2nd Maryland Infantry, CSA

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2nd Maryland Infantry
Marlyand.jpg
The 2nd Maryland infantry charge Union lines at Gettysburg
Active 1862–1865
Country Confederate States of America
Branch Army
Type Infantry
Size One regiment
Engagements Second Battle of Winchester
Battle of Gettysburg
Battle of Cold Harbor
Siege of Petersburg
Commanders
Ceremonial chief President of the Confederate States of America

The 2nd Maryland Infantry, CSA (Known initially as the First Maryland Battalion)[citation needed], was a Confederate infantry regiment made up of volunteers from Maryland who, despite their home state remaining loyal to the Union during the American Civil War, chose instead to fight for the Confederacy. The regiment was largely made up of volunteers from the 1st Maryland Infantry, CSA, which was disbanded in August 1862, its initial term of duty having expired. They saw action at many of the fiercest battles of the Civil War, taking part in the brutal fighting at Culp's Hill at the Battle of Gettysburg. The unit suffered such severe casualties during the war that, by the time of General Robert E. Lee's surrender at Appomattox Court House on April 9, 1865, only around forty men remained.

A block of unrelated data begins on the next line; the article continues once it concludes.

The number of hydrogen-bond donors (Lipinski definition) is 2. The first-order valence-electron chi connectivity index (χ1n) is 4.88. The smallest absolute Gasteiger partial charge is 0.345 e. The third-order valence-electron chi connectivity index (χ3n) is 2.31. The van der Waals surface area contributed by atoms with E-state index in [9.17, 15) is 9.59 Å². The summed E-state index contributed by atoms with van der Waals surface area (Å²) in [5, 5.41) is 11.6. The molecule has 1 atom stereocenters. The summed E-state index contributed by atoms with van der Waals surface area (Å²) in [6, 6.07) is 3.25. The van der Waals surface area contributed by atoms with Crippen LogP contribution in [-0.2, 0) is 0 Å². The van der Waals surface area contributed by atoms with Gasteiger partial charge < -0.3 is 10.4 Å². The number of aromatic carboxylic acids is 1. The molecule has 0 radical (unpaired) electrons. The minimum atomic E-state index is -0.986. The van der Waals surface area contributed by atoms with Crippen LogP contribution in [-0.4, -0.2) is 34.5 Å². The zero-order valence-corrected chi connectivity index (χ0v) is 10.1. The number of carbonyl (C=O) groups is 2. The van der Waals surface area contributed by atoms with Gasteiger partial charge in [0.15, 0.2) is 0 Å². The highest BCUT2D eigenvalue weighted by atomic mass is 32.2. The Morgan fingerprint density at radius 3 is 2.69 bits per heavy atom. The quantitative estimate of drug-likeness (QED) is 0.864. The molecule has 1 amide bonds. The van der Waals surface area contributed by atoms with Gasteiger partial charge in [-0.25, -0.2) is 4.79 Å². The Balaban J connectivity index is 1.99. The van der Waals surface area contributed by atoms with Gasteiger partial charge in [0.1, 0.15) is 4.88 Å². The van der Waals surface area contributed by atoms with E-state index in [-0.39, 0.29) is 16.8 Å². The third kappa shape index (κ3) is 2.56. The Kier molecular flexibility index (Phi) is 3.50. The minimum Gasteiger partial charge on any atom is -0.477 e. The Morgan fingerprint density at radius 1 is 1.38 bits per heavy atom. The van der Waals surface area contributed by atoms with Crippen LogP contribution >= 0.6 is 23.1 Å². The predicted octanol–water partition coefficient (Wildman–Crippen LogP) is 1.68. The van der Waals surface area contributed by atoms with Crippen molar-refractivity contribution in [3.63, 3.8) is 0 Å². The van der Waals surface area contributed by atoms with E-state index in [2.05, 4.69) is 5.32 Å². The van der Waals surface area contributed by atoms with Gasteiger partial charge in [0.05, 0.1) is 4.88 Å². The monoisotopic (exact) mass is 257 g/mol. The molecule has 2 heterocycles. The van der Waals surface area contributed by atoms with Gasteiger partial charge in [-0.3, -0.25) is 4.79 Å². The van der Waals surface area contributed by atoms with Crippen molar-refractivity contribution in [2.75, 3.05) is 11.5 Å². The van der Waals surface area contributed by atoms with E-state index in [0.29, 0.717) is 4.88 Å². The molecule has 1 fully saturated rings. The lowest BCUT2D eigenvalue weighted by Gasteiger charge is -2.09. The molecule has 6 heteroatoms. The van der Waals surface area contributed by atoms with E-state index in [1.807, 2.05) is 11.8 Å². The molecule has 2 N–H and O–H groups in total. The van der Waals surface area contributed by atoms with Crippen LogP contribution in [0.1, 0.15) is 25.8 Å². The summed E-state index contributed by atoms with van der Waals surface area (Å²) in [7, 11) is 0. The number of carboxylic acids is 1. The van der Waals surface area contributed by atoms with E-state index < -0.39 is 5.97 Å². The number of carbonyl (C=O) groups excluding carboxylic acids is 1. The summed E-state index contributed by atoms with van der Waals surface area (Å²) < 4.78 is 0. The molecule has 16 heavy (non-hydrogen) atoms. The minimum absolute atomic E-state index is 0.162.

History[edit]

Disbandment of the 1st Maryland Infantry[edit]

In August 1862 the 1st Maryland Infantry, CSA was disbanded at Gordonsville, Virginia, at the expiry of its initial twelve month term of duty. The 1st Maryland Infantry was a regiment of the Confederate army, formed shortly after the commencement of the American Civil War in April 1861. The unit was made up of volunteers from Maryland, and saw action at the First Battle of Bull Run and in the Shenandoah Valley Campaign. In September 1862 its former commander, Colonel Bradley Tyler Johnson, and many members of his staff offered their services to General "Stonewall Jackson".[1]

Formation of the 2nd Maryland Infantry[edit]

Commander of the 2nd Maryland Infantry, Brig. Gen. George H. "Maryland" Steuart.